Convenience and security is the name of the game when we’re talking about biometrics in the enterprise, and what it adds up to is efficiency. Low friction solutions controlling access and managing attendance equates to fewer hours spent on menial tasks and more time with employees where they need to be, doing what they are paid to do, at the right time.
But biometrics bring more than just efficiency to the workplace. Here’s how:
1. Complex Administration Is Made Easier To Manage and More Accountable
Lower friction is one thing when it comes to workforce management. Time cards or time sheets that need to be physically organized and entered by employees when they start and finish their shifts can be a time-suck that’s prone to error and fraud. Biometrics offer an easy fix, replacing all the tedium with a simple scan. But on the administrative side is where the real miracle happens in biometric workforce management.
Some workplaces never close, and with multiple shifts of different workers moving into and out of a workplace on a twenty-four hour clock, the actual payroll and scheduling can look like a never ending nightmare. Biometrics help automate this process. Punch cards can be replaced with strong authentication based on any number of factors—fingers, faces, eyes, unique vital signs—allowing automated time clocks to start not only counting paid hours, but identifying workers. It cuts out the data entry in the equation and greatly reduces the risk of time fraud.
For an example, look to the Ingenio Azucarero Injiboa sugar mill in San Vicente, El Salvador. During peak production times, the facility’s employees are working around the clock and taking multiple shifts, making employee administration incredibly difficult. During peak times, the business is susceptible to administrative errors and employee time fraud. The sugar mill deployed iris biometrics technology from Iris ID, which allows for contactless workforce management. According to Faucy Brand, the CEO of the company that helped install the biometric system, Iris ID’s biometrics left the mill’s administrators very satisfied.
2. Employees Never Lose Their Keys
Once at a part time job when I was a teenager working at a mall, I dropped the keys to my retail store’s storage facility down the small crack in the threshold of the mall’s elevator. The ensuing conversation with mall security and the store manager was excruciating. That scenario, including the wasted time of all the people who had to crawl into the elevator shaft and retrieve the keys, could have been avoided if the store had even one plug and play biometric access control lock.
Embarrassment isn’t the biggest problem of losing a key, obviously. If you’ve ever worked in an office and lost, forgotten, or broken a key card then you know the annoyance and friction caused by low tech systems on a personal level. The accreditation process for a lost key, depending on the workplace and the risk associated with that facility’s restricted access areas, can take hours, if not days. With a biometric lock, though, it is nearly impossible (barring a gruesome workplace injury) that the key to a door will be lost. Your fingerprints and face are always on you and can’t fall down any precarious cracks in the floor.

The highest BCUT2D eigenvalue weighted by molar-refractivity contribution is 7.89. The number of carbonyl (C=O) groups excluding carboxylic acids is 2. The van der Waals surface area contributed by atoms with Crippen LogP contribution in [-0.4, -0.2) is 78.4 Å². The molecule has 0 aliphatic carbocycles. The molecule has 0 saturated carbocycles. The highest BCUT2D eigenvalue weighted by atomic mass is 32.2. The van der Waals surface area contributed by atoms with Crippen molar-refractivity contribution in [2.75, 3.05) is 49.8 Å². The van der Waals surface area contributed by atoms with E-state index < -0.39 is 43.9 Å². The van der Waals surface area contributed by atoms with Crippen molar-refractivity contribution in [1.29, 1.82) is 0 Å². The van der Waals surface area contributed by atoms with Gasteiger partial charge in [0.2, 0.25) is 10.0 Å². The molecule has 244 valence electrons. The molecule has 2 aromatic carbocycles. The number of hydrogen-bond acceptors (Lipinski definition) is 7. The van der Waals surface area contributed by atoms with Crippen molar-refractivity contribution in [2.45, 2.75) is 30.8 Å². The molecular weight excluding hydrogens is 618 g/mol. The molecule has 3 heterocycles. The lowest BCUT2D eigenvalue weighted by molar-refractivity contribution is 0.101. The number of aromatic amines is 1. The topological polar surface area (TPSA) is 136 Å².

The upgrade to biometric access is easy and worth the installation for businesses of all sizes. Scalable access control platforms can be installed using the existing IT infrastructure of a building, but if you only have one or two doors worth locking—like that storage room I lost the key too or a home office—an all-in-one biometric door lock like the ZKAccess ML10 (or the mobile ready ML10-B) can do the trick. Battery operated, easy to install, and able to recognize up to 40 distinct users, these plug and play biometric locks are available to any business owner with access to the Internet. And it’s worth it—replacing your keys with your fingerprints and face can cut down on time consuming mishaps.
3. A Safer Workplace
Thanks to the emergence of Internet of Things, biometric access and workforce management is actually making the workplace safer. In a recent FindBiometrics video interview, Rob Douglas, Founder and CEO of BioConnect, explained how connected machines can leverage biometric identity in order to assure compliance with safety standards.
“An example might be in the area of compliance – if you’re a retailer and you’re working with bailers which are in essence trash compactors of cardboard boxes, under OSHA rules in the US, you have to be 18 years of age or older to be able to operate these machines. And you have to be able to demonstrate that under the compliance of OSHA.
“When you connect BioConnect into your access control applications and then you harness and take advantage of a Suprema biometric device, we can provide certainty into the identity of that person who is 18 or older before they’re authorized to use a machine like that.”
That concept can obviously be expanded for other permissions in the workplace. On site vehicles, heavy machinery, or anything that requires the user have a certain license or be over a certain age can be protected from illegal usage with enterprise biometrics now that we’re living in an age of unprecedented connectivity.
Stay posted to FindBiometrics throughout April as we continue to examine physical access and enterprise biometrics in our featured articles section. Be sure to sign up for our upcoming webinar and follow us on Twitter so you don’t miss a beat.
April 13, 2016 – by Peter B. Counter